them at your library to check out and read. Most libraries have a
micro film reading machine and it is very fascinating looking
through all the old newspapers for ads and articles of the time.
Also check the old public directories at the library and the old
telephone directories can be helpful also. This is the best way,
rather than just listening to stories of the good old days.

If anybody out there in Gas Engine Land has any information on
Bloomer, Keller, or Eau Claire engines, please write me as even the
smallest bit of information can help out, because it all adds
up.’ (Tom, take note of Tom Pemberton’s letter two letters
above this one, perhaps you two could work something out

The enclosed picture comes with a letter from WILLARD WILKS,
Route 2, Box 221, Brinkley, Arkansas 72021: ‘Picture is of an
engine I just bought. I have been told it was made by Nelson
Brothers. It does not have a nameplate or decal on it but looks to
be about 1? HP, serial number is N625. Some of the part numbers on
the engine are, timing gear N2, Detente lever M4 and rocker arm M7.
It is painted red and has orange stripes on the flywheels. The
piston measures 3?’ and flywheels are 18′. The main
bearings use soft oil. I am missing some parts (see Want Ads).

If possible, I would like to know the age of this engine,
horsepower and if engine was called a Nelson Brothers or if it went
by another name. Thank you.’

LARRY HOCHSTEIN, Box 162, Wynot, Nebraska 68792 says: ‘Hope
Smoke Rings has room for a few questions and a bit of advice.
Questions first-I’ve just gotten hold of a 4? HP Sandow
horizontal hopper-cooled engine, serial number 57175. It is in bad
shape and I would like to find out how old it is and how rare?
I’ve looked through all of Alan King’s engine ad books and
a large stack of GEM without any luck.

I’m also looking for the right color of red and correct
decals and striping for a 4 HP Stover, model JR sold by Sandwich in

Now, the bit of advice! The grease gun method of pushing out
stuck pistons has worked many times for me with the exception of a
headless Fairbanks Morse. The inside ‘head’ of the cylinder
has little support and under the extreme pressure of the grease gun
the casting will crank as mine did. There is no way to get at it to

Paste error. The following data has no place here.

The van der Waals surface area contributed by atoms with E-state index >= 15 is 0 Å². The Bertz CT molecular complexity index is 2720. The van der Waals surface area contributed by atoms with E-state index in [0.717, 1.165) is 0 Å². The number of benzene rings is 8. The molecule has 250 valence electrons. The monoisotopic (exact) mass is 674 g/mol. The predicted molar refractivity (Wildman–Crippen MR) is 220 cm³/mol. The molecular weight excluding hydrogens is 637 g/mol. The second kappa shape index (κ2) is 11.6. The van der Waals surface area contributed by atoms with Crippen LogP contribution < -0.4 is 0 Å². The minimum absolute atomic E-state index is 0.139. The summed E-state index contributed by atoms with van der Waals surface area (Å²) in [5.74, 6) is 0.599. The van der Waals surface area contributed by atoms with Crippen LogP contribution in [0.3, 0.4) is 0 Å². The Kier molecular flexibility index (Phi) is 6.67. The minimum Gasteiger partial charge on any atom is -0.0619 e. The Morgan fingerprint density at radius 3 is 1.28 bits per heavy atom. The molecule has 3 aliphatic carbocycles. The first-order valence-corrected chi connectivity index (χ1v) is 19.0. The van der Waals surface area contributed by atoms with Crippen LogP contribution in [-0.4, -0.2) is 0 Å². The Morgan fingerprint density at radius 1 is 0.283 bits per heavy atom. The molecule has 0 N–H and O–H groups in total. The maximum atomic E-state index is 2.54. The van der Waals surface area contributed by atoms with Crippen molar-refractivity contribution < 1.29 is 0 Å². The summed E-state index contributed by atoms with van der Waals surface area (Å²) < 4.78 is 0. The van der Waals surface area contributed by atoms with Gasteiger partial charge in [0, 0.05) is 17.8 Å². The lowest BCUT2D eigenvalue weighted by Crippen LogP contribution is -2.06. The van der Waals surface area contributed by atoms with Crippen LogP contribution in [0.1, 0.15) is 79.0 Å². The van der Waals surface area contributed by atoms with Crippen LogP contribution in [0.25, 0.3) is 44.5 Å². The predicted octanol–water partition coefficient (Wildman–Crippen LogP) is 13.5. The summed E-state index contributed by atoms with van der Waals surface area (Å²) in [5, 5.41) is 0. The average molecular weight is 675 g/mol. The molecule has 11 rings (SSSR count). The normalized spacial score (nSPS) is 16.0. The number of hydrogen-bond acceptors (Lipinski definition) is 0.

weld it, so you end up with just another parts engine. I have heard
of this same thing happening on another engine of the headless

Thanks for the chance to add my 2? worth to Smoke Rings.’
(You’re welcome, without these letters, we wouldn’t have
much of interest to print.)

A letter of satisfaction comes from BILL CRONAN, 8471 Lemon
Avenue, La Mesa, California 92041: ‘I have received many
answers to my article in your section of GEM. I sincerely
appreciate all the people who have written and helped identify my
engine. You printed the picture of it in the July-August issue,
unrestored and now identified as a 1914-1915 Caille. It is also
restored now. Thus I send a picture of it along with many thanks,
hoping other GEM enthusiasts have equal rewards.’

LESTER D. UNRUH, Route 1, Box 10A, Copeland, Kansas 67837 says
he is looking to our great magazine for help as he tells us: ‘I
found a Dempster 2? HP, serial number 7759 in a salvage yard. I
need to know the color, pin striping and I would like to know the
year. It has an open crank. This engine is missing a lot of parts.
I have talked to some and some say they have heard about Dempster,
but do not know much about them. I need all the help I can

Lester mentioned a lot of parts that are missing-again, I must
caution you wonderful folks-I cannot mention parts wanted, books or
anything that could be sold. That must go in the Want Ads and
unless we hear from you as placing an ad, we must delete some
words. Sorry, but I’m sure you understand this policy. Keep the
letters coming and the ads, we’re happy for both.)

One of our newer members sends this: ‘I’m new at this
sport of collecting old tractors as I am only 20 years old, but I
already have a 1948 John Deere B which I put a loader on and use
every day. And, my real joy is a size C Case on original steel,
original paint and original owner’s manual. I don’t know
what year it is, but the serial number is C369954. If you could
tell me what year it is, I would really appreciate it. Thanks!’
(You would think the owner’s manual would have the year
wouldn’t you? Or, am I supposed to know that manuals do not
have the years listed. I’ve been with this communication for
quite a while and I do learn things from time to time. I understand
much of the lingo and numbers, etc. but I really wouldn’t know
much about the engines. I like to discover these new bits though-
perhaps the serial number will determine the year. I know that is
possible and thanks for writing. We’re so happy to have so many
of the younger generation joining our family. If you can help JERRY
GRAY, write him at 800 Milwaukee Street, Mauston, Wisconsin

The following is a letter printed in March-April 1981 issue and
I somehow missed putting the name and address on the letter. This
does not happen often. I believe this is the second time.
Nevertheless, I will take 30 lashes with a typewriter ribbon for
punishment. Come to think of it, some of these letters are
punishment to decipher-only kiddin’ fellas, I love you all! The
letter is from GEORGE H. MILLS, Route 19, Box 69-1, Davis Road,
Iona, Fort Myers, Florida 33908. George wanted to know if this was
a joke on him. No indeed George, and I am truly sorry for my error.
I am just glad you wrote me and left me know about it. Otherwise, I
could not have printed it again. George writes:

‘Could any of our ‘antique engineers’ tell me the
dates of manufacture of Aermotors 8 cycle engines. No. CRAC has the
governor on the end of the camshaft. The other engine #84P has the